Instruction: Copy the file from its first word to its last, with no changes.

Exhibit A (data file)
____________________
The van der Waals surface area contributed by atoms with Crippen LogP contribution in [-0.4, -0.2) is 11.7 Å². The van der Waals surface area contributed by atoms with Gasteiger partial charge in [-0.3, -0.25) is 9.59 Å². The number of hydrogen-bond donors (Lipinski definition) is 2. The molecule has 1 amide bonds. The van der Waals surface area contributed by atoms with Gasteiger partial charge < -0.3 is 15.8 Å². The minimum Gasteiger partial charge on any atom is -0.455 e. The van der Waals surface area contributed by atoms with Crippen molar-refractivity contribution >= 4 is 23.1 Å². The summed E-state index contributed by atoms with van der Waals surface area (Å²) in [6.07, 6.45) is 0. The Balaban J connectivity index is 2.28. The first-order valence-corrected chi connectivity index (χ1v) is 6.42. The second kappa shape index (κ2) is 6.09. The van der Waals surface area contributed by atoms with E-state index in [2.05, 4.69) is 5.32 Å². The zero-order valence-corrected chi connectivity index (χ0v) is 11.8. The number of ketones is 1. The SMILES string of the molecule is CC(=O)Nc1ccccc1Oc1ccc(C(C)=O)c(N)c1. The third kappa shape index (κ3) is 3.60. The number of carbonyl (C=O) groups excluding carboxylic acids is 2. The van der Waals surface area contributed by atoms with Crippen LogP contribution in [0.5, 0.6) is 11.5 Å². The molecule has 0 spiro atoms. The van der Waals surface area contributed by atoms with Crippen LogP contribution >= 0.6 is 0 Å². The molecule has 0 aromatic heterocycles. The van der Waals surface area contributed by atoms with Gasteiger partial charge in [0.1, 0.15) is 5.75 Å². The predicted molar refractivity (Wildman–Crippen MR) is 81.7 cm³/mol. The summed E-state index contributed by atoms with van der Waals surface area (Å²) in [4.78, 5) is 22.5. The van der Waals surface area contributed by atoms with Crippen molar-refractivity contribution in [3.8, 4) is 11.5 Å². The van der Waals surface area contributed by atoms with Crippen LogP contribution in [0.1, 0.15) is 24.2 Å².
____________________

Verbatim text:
The van der Waals surface area contributed by atoms with Crippen LogP contribution in [-0.4, -0.2) is 11.7 Å². The van der Waals surface area contributed by atoms with Gasteiger partial charge in [-0.3, -0.25) is 9.59 Å². The number of hydrogen-bond donors (Lipinski definition) is 2. The molecule has 1 amide bonds. The van der Waals surface area contributed by atoms with Gasteiger partial charge < -0.3 is 15.8 Å². The minimum Gasteiger partial charge on any atom is -0.455 e. The van der Waals surface area contributed by atoms with Crippen molar-refractivity contribution >= 4 is 23.1 Å². The summed E-state index contributed by atoms with van der Waals surface area (Å²) in [6.07, 6.45) is 0. The Balaban J connectivity index is 2.28. The first-order valence-corrected chi connectivity index (χ1v) is 6.42. The second kappa shape index (κ2) is 6.09. The van der Waals surface area contributed by atoms with E-state index in [2.05, 4.69) is 5.32 Å². The zero-order valence-corrected chi connectivity index (χ0v) is 11.8. The number of ketones is 1. The SMILES string of the molecule is CC(=O)Nc1ccccc1Oc1ccc(C(C)=O)c(N)c1. The third kappa shape index (κ3) is 3.60. The number of carbonyl (C=O) groups excluding carboxylic acids is 2. The van der Waals surface area contributed by atoms with Crippen LogP contribution in [0.5, 0.6) is 11.5 Å². The molecule has 0 spiro atoms. The van der Waals surface area contributed by atoms with Crippen LogP contribution >= 0.6 is 0 Å². The molecule has 0 aromatic heterocycles. The van der Waals surface area contributed by atoms with Gasteiger partial charge in [0.1, 0.15) is 5.75 Å². The predicted molar refractivity (Wildman–Crippen MR) is 81.7 cm³/mol. The summed E-state index contributed by atoms with van der Waals surface area (Å²) in [4.78, 5) is 22.5. The van der Waals surface area contributed by atoms with Crippen molar-refractivity contribution in [3.8, 4) is 11.5 Å². The van der Waals surface area contributed by atoms with Crippen LogP contribution in [0.1, 0.15) is 24.2 Å².